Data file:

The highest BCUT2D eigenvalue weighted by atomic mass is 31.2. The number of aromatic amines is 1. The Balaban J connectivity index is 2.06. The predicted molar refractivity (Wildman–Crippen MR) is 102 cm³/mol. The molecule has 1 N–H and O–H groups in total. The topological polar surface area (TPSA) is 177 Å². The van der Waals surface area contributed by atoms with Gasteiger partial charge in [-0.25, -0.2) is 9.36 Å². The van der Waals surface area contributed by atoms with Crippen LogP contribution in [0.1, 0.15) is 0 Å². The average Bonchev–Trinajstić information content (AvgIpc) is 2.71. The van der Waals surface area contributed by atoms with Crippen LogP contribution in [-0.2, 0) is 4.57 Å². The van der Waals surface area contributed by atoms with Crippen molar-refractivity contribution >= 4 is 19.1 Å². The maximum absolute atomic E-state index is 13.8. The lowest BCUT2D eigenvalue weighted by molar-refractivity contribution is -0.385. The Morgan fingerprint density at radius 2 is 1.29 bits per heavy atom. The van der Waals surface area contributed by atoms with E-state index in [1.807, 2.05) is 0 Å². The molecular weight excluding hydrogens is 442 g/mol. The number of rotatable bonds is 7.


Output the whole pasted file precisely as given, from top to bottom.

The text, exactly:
The highest BCUT2D eigenvalue weighted by atomic mass is 31.2. The number of aromatic amines is 1. The Balaban J connectivity index is 2.06. The predicted molar refractivity (Wildman–Crippen MR) is 102 cm³/mol. The molecule has 1 N–H and O–H groups in total. The topological polar surface area (TPSA) is 177 Å². The van der Waals surface area contributed by atoms with Gasteiger partial charge in [-0.25, -0.2) is 9.36 Å². The van der Waals surface area contributed by atoms with Crippen LogP contribution in [0.1, 0.15) is 0 Å². The average Bonchev–Trinajstić information content (AvgIpc) is 2.71. The van der Waals surface area contributed by atoms with Crippen LogP contribution in [-0.2, 0) is 4.57 Å². The van der Waals surface area contributed by atoms with Crippen molar-refractivity contribution >= 4 is 19.1 Å². The maximum absolute atomic E-state index is 13.8. The lowest BCUT2D eigenvalue weighted by molar-refractivity contribution is -0.385. The Morgan fingerprint density at radius 2 is 1.29 bits per heavy atom. The van der Waals surface area contributed by atoms with E-state index in [1.807, 2.05) is 0 Å². The molecular weight excluding hydrogens is 442 g/mol. The number of rotatable bonds is 7.